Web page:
How to Raise Your Self-Esteem for Less than $2

We’re constantly bombarded by judgments, both positive and negative. The source of these judgments can be either external or internal. The judgments that we choose to pay attention to have real, lasting consequences for our lives.

The funny thing about judgments is that they appear to have significant weight. Depending on the societal significance of a judgment, we sometimes go to great lengths to reinforce the idea that a judgment has real substance to it. We see this on full display when it comes to the handing down of legal pronouncements. Courtrooms are dressed up to look as refined and dignified as possible. The Judge wears a fancy robe to signify that they are an important person who has important things to say. They can take offense if you don’t show their opinions the respect they think they deserve.

They also don’t like it when you show up without pants.

Okay, sure. Now on some level we understand that the outfits and the intricately decorated hardwood and the titles and rituals are all just for show, and that any respect we afford to the process is a result of our own choice. But it’s also quite easy to assign more or less importance to other people’s opinions based on the authority we perceive them to have. In our everyday lives, we often give serious weight to the opinions and judgments of the people we are closest to, be they friends, family, or coworkers.

Not me. Most of the people I know are complete dicks.

I’m sorry to hear that. However, that does bring me my next point.

Oh, joy. Please continue.

Many of the judgments we accept about ourselves come from within. We tell ourselves that we’re smart, dumb, beautiful, or butt-ugly. But regardless of where the judgments are coming from, the important thing to remember is that they’re all bullshit. Every last one of them.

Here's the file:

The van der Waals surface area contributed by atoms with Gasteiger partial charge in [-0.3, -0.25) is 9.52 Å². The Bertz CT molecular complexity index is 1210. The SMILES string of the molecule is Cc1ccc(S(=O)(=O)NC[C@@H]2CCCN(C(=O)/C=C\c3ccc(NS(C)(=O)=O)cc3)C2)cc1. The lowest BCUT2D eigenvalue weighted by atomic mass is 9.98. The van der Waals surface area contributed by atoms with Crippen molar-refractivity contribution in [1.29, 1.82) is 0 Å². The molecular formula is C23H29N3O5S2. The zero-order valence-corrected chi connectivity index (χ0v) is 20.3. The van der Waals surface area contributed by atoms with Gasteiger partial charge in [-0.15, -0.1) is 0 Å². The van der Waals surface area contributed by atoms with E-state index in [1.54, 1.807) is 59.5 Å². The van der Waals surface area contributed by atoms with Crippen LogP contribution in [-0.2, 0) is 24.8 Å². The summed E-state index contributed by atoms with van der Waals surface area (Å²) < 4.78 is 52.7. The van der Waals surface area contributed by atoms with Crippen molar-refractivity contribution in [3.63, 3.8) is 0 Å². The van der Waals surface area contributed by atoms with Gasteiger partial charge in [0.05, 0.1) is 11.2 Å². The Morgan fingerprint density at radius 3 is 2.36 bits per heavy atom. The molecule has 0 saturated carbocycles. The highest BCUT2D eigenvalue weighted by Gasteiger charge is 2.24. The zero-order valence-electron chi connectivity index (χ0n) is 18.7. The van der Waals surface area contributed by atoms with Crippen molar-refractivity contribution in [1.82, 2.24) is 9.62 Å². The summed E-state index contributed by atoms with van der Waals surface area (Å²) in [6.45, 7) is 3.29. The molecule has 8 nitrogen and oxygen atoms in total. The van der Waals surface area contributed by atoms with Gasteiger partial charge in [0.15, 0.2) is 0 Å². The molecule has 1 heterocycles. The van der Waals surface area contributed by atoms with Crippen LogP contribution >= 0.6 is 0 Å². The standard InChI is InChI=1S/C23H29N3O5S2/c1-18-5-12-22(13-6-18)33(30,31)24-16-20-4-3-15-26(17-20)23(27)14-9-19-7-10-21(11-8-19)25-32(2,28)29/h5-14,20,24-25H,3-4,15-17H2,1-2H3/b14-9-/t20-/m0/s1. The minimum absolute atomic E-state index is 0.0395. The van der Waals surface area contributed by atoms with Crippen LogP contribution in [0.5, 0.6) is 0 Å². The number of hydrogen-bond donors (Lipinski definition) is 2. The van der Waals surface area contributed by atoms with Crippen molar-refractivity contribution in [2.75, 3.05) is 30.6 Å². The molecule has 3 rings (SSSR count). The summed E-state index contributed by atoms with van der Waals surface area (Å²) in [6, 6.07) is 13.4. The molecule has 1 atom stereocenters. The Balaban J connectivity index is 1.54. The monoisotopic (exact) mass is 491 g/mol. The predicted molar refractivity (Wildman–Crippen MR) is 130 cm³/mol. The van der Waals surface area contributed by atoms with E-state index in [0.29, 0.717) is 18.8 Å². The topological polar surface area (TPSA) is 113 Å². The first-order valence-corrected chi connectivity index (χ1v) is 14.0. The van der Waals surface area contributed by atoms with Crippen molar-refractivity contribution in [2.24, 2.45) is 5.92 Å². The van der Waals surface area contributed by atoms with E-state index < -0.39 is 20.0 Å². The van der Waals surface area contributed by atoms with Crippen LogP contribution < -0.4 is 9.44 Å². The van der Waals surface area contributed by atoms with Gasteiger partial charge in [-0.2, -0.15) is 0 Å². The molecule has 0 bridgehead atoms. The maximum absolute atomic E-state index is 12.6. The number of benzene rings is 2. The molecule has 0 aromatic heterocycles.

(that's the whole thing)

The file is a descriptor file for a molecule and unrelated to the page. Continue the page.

The reason for this is that “judgment” is really short for “value judgment.” In other words, we’re making the determination that a thing is either good or bad. But values are completely subjective. Values don’t have mass. They don’t have energy. They can’t be seen. They’re nothing more than concepts created by human minds. They don’t have any independent existence outside of the mind that created them.

Are you saying that nothing has value?

Not at all. I’m saying that nothing has objective value. Nothing that’s purely conceptual can ever be objective. As such, we’re free to assign whatever value we want to a thing or to an action as well as the corresponding judgment. And since judgments are purely of our own making, we might as well select the ones that will benefit us the most.

Knowing this, go out and buy yourself a spiral notebook from your store of choice. In this notebook, you’re going to write down all of the positive judgments you have about yourself, as well as the positive judgments others have made about you as well. You’re then going to review and add to this list on a regular basis (I recommend at least once a week). After a time, you’ll find that the positive judgments have become your reality, and the negative things you and others have said have faded into the background or have been forgotten altogether.

Please note: I reserve the right to delete comments that are offensive or off-topic.

Leave a Reply

Your email address will not be published. Required fields are marked *